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How can I make a noun out of a verb? "Go" use as a verb. Example: I go to school. "Go"...
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- I object to the proposed plan. (object here is a verb)
- I made an objection to the proposed plan. (objection here is a noun)
- He expects too much of his son. (expects here is a verb)
- His expectations for his son are too high. (objections here is a noun)
- She runs every morning. (runs here is a verb)
- She enjoys running. (running here is a noun)
- I will text you after school. (text here is a verb)
- I do all my texting after school. (texting here is a noun)
- Joining a committee interests me. (joining here is a noun)
- I will join a committee because it interests me. (join here is a verb)
Go use as a verb example I go to school.
go use as a noun example I have a go or its my go.
so go uses both as verb and noun.
the question is that going is the noun of go or not.
Posted by shewa55 on September 27, 2013 at 4:34 PM (Answer #1)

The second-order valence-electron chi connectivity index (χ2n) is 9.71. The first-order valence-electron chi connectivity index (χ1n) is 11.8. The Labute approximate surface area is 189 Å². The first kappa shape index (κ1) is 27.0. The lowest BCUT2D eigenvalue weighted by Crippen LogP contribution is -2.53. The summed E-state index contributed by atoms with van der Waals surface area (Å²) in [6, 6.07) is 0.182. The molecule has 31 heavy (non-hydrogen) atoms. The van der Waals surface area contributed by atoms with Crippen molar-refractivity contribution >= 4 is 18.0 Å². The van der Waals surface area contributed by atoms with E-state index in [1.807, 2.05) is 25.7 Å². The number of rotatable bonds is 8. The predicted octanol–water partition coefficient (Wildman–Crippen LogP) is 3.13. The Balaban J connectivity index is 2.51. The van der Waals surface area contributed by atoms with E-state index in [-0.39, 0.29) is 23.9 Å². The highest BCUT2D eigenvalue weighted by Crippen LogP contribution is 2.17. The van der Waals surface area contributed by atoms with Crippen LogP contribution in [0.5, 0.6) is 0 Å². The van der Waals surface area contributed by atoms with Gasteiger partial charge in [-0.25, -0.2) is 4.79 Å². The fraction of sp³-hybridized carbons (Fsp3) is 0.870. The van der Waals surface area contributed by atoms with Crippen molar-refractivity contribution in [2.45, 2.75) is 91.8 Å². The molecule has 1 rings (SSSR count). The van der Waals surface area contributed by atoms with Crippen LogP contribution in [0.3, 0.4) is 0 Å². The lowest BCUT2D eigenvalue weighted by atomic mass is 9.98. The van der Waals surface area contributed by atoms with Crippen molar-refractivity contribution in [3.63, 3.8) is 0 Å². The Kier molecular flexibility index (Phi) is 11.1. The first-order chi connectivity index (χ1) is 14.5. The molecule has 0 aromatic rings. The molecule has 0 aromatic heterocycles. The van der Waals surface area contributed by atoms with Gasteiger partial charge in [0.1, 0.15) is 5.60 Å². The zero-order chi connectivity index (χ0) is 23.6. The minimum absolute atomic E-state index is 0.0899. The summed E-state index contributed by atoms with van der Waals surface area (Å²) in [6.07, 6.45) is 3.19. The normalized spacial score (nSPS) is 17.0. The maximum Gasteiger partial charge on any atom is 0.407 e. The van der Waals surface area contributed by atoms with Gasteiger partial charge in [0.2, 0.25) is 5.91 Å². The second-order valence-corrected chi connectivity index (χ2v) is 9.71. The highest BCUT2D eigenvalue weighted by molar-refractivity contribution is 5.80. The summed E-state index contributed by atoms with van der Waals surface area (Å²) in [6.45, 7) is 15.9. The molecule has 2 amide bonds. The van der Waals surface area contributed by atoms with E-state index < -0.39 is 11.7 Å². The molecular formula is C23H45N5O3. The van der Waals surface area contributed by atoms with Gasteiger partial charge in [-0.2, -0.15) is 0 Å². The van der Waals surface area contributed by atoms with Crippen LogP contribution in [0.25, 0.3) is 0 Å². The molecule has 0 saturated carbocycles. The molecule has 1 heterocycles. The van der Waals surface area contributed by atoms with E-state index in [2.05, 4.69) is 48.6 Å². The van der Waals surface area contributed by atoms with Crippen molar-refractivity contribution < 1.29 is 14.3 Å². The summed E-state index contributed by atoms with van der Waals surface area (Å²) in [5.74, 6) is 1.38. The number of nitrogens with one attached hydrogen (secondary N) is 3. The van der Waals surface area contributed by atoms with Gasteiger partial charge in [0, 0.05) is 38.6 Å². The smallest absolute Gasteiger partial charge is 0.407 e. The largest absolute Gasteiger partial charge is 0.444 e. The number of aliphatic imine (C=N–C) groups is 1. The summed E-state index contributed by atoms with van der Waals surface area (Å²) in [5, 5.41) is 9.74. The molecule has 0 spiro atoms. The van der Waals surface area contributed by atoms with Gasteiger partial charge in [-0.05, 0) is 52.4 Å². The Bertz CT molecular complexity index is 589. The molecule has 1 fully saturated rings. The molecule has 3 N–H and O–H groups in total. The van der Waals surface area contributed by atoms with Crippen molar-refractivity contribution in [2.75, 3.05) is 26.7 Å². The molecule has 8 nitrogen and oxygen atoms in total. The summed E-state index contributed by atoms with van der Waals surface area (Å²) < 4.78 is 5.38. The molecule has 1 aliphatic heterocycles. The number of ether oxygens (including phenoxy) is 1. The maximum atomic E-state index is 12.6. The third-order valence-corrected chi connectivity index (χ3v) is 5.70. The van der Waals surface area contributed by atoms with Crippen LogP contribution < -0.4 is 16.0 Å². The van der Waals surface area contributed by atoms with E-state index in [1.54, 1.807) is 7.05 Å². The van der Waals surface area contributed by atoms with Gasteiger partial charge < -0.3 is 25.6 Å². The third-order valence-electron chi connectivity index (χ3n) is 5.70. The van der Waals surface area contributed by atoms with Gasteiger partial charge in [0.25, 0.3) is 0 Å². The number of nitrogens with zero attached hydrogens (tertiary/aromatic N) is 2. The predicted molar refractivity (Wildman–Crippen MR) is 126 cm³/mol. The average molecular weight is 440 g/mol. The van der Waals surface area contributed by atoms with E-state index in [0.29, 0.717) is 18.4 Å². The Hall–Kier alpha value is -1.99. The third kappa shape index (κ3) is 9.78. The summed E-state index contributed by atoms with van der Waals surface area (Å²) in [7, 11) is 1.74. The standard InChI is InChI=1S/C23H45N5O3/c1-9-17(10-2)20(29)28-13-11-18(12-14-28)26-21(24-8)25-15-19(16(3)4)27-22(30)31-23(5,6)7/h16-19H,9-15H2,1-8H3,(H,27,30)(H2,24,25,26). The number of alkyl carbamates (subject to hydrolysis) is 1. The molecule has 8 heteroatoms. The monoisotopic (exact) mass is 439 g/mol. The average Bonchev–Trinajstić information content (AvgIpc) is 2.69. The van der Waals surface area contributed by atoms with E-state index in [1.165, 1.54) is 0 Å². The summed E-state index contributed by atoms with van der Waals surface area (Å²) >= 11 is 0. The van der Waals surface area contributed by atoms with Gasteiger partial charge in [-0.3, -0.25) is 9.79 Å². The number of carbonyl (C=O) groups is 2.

High School Teacher
Best answer as selected by question asker.
Your question was a little confusing, but I think this is what you were asking: How can I a change a verb into a noun? Turning verbs into nouns is quite simple, as is turning nouns into verbs.
In general, adding an -ance, -al, -(t)ion or -ing suffix to a verb will create a noun. The first three produce derivatives and the -ing produces verbals. For example:
Of course the opposite, turning nouns into verbs, is just as simple:
Verbs that function as nouns are called verbals, and I have attached excellent sites, below, for you to consult if you need more help. Verbs to which noun-derivative suffixes have been added are called derivatives.
As to "go" as a noun, the informal process of "verbing" does render "go" in noun usage as in the chiefly British English "I'll give it a go." It's rarely used, but "going" can be used as a noun verbal (or gerund) in sentences where is fills a noun function: "Going worries me."
Posted by auntlori on September 27, 2013 at 4:55 PM (Answer #2)
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